2. Article of the Week (AotW): This assignment will begin at the beginning of each week (usually Monday) and will be due on the next Monday. Students will need to read and take notes on the assigned article, as well as submit a one-page (double-spaced) response to the Google Classroom. Please see the article: "Parents: What's an AotW?" for more information.

3. Encourage them to Read: Students have both a class novel and a choice novel that they should be reading each quarter. If they fall behind with their class novel, they typically struggle with the assignments or activities related to it. Also, I do give pop quizzes from time to time to check their reading comprehension. For their choice novel, they have a "book talk" and a "One-Pager" assignment due at the end of each quarter. (First Quarter Deadline: Thursday, October 12th)

4. Sign up for Remind: To help keep you informed, I am using Remind, a mobile app, to send due-date reminders for larger class assignments. Please view the PDF for your child's class under my document tab for instructions on how to sign up.

5. Email me: Please feel free to email me with any questions or concerns!

Parents: What's an AotW?

This year, I am implementing an assignment called the Article of the Week, or AotW. I heard of the AotW a few years ago, and I am very excited to start using it in my classroom! The assignment idea comes from an amazing ELA teacher, Kelly Gallagher. The AotW serves several great purposes in my classroom, including helping students think more deeply about the world around them using real-world, informational texts. Also, I hope it will help my students interact with their readings better in order to form stronger reading responses and text-based arguments.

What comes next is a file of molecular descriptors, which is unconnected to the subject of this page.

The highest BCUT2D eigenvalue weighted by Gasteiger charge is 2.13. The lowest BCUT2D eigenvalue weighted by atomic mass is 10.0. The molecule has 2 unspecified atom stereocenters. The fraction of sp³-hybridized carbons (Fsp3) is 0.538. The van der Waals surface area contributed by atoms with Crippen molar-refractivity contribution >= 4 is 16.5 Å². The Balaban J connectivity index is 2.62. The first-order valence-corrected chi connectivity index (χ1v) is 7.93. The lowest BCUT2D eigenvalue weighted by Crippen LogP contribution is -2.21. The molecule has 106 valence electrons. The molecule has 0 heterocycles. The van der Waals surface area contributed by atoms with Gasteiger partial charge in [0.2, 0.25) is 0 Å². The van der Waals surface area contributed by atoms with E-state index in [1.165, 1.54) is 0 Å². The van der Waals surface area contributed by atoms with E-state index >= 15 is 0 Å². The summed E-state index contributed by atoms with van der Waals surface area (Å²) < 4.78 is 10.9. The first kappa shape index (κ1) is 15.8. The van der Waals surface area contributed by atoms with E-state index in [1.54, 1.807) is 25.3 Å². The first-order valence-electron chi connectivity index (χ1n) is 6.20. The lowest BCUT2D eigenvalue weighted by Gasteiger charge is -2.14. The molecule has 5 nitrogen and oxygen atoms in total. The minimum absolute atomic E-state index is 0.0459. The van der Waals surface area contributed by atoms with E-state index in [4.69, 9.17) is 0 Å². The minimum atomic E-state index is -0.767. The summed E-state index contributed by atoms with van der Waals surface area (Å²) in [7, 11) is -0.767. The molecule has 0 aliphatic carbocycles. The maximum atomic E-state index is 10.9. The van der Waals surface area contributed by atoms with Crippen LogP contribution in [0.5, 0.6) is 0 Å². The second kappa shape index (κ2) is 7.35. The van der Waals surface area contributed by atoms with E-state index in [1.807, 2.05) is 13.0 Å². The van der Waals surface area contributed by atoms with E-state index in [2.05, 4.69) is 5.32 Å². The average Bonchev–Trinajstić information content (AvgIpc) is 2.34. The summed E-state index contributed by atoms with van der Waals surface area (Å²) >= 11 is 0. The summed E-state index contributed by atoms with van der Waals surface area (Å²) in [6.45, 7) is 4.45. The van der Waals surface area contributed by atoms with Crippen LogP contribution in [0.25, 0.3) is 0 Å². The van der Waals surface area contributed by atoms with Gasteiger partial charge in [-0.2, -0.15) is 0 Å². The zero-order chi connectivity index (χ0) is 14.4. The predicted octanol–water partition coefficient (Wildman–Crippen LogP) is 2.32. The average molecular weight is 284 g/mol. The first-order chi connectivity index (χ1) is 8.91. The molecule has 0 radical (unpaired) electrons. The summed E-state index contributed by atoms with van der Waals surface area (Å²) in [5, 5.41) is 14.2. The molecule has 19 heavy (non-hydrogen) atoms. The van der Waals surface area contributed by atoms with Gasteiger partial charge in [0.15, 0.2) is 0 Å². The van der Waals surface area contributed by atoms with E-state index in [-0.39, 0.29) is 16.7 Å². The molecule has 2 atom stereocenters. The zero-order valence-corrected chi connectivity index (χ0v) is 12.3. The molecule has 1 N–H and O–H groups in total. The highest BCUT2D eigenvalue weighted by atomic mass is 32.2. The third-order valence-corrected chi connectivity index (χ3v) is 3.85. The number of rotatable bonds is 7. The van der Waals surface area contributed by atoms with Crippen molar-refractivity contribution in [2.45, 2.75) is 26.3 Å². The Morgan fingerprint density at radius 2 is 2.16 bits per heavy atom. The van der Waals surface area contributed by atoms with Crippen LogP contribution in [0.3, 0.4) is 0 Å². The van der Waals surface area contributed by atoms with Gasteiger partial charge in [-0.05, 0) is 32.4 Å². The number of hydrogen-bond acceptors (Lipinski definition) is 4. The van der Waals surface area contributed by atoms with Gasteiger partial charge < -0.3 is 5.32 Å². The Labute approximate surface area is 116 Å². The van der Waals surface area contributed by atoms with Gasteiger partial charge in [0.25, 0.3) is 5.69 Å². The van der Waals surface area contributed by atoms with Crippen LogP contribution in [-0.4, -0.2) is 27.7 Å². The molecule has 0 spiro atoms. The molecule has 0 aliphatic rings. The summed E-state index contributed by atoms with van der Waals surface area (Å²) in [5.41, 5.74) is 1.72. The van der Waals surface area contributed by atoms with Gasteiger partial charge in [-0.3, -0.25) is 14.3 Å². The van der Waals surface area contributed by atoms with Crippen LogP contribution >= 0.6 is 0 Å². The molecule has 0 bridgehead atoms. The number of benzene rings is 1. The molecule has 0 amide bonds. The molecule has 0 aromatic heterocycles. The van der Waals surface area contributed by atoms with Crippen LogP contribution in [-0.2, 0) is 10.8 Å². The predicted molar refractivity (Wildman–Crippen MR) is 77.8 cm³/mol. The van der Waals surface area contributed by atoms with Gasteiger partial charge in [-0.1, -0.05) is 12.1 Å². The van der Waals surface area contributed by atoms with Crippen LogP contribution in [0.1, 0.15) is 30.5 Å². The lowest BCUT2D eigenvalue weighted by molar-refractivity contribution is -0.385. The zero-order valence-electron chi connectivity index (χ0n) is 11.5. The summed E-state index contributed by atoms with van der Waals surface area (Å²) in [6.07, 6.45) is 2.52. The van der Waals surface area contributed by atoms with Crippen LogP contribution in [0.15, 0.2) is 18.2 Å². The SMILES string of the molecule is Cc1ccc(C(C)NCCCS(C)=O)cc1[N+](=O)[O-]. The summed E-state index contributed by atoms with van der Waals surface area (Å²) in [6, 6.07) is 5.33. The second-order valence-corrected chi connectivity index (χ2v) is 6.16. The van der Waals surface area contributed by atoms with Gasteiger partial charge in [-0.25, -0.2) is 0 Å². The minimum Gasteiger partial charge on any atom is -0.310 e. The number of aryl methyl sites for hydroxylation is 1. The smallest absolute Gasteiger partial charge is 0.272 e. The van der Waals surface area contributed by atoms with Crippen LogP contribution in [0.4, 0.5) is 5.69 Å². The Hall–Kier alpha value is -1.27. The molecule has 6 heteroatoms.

Here are the parts to this assignment:

  • Informational Texts: Is extremely important for students to develop the reading skills necessary to tackle ANY type of reading, not just novels or poems. I hope to practice these skills with a larger variety of text by using the AotW. Also, although the AotW texts will differ for each grade, they will all focus on either current events or themes related to their class novel. 
  • Notes/Highlights: I want them to interact with this article in a number of ways. In particular, we are practicing highlighting unknown words, areas of confusion, main ideas, and statements that help them respond. THIS IS NOT BUSY WORK. Your child should have a purpose in mind as they read the article, and their notes should help them write their response. (We work on this is class too.)
  • RESPOND: After students spend some time reading and interacting with the article, I want them to write. This step has two crucial pieces:
    • "They Say" (Main Ideas): Students need to mention the name of the article, the author, and the main ideas that were presented. This portion should be roughly four to five sentences, depending upon the article.
    • "I Say" (My Response): This area is their opinion, and it is usually the hardest part of the assignment for them. They need to either address what stood out to them or what they agree or disagree with. However, this should not be a rewording of facts from the article or a random list of their ideas. They should come up with a clear argument or a few points that they want to discuss, and then they need to explain their view. This step, because it is the hardest, is also adjusted depending upon the grade level. I also help them in class with this section by showing them what to focus on in the article.

Please see "AOTW Rubric" in my Documents tab for information about how this assignment is graded!

Contact

8th Grade 
Middle School ELA